Monday, September 14 is the feast of the Exaltation of the Holy Cross, commemorating the finding of the True Cross in Jerusalem by St. Helena in 326 A.D. It is a feast celebrated not only by Catholics, but by the Orthodox, Lutheran, and Anglican churches. September 14 is also the anniversary of the dedication of the church of the Holy Sepulcher built over the site of Jesus’ tomb. Such tangible things like the wood of the cross and the site of Jesus’ death, burial and resurrection remind us that our Christian faith is not built on myths and legends, but upon real historical events. Relics, like that of the True Cross or the Shroud of Turin, help to literally put us “in touch” with the events of our salvation.
In today’s gospel Jesus predicts his coming passion and death and tells us that if we want to follow him we must be willing to “take up the cross” each day. Each of us in some way shares in the Cross of Jesus. For some, the Cross is large and clearly visible to all. For others, the Cross is invisible, something borne in the heart and soul. No matter what size or shape it takes, the Cross you bear is one chosen by God for you. When we bear this Cross in loving acceptance it becomes a source of life and strength: it becomes redemptive for ourselves and for the world. Our sharing in the Cross is an active participation in the ongoing work of redemption – the salvation of the world.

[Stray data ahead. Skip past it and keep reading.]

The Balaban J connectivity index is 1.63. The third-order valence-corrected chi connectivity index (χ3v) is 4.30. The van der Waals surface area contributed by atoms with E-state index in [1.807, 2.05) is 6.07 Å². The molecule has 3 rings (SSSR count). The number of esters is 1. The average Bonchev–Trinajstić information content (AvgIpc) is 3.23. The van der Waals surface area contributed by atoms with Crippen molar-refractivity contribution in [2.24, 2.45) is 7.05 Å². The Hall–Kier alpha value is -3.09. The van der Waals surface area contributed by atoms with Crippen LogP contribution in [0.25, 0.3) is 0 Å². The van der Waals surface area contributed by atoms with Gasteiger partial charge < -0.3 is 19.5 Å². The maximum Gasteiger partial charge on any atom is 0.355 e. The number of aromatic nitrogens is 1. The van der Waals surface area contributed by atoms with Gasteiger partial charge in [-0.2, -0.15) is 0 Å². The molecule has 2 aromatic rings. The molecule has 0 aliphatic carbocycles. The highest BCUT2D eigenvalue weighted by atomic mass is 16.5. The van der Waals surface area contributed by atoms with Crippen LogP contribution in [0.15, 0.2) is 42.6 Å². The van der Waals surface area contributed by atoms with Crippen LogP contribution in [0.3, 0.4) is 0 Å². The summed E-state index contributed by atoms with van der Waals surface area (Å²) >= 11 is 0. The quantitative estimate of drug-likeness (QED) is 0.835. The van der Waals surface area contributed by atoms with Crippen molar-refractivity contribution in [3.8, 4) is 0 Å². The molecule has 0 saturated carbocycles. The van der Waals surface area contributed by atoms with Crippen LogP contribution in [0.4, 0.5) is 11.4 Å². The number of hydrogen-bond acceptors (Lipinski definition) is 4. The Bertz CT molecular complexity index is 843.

The one who has shared most intimately in the Cross of Jesus is his mother, Mary. September 15 is the feast of Our Lady of Sorrows, reflective of her deep share in the passion and death of her Son. Sometimes, the heaviest Cross we bear is standing by while our loved ones suffer. How many times have I witnessed families surround a dying spouse, parent, or grandparent and thought of Our Lady standing at the foot of the Cross with St. John and Mary Magdalene. Anyone who has suffered through such and experience can truly say they have stood at Calvary. Yet almost all of them – myself included – would not have wished it otherwise. It is a profoundly holy thing to be with the dying. Our Lady of Sorrows embraces all who have wept at the foot of the Cross.
While not diminishing the grief, pain, and sorrow that the Cross often entails, these two feasts this week remind us that the story doesn’t end at the Cross. The story ends with Easter, with the Resurrection of Jesus from the dead. We can be sure that, as St. Paul says, “if we die with the Lord we shall also live with him” (2 Timothy 2:11.) This is what makes bearing our share in the Cross not only possible, but a reason for hope and joy. We lift high the Cross not as an instrument of death, but a sign of victory. For us the Cross is the path to life – and to glory.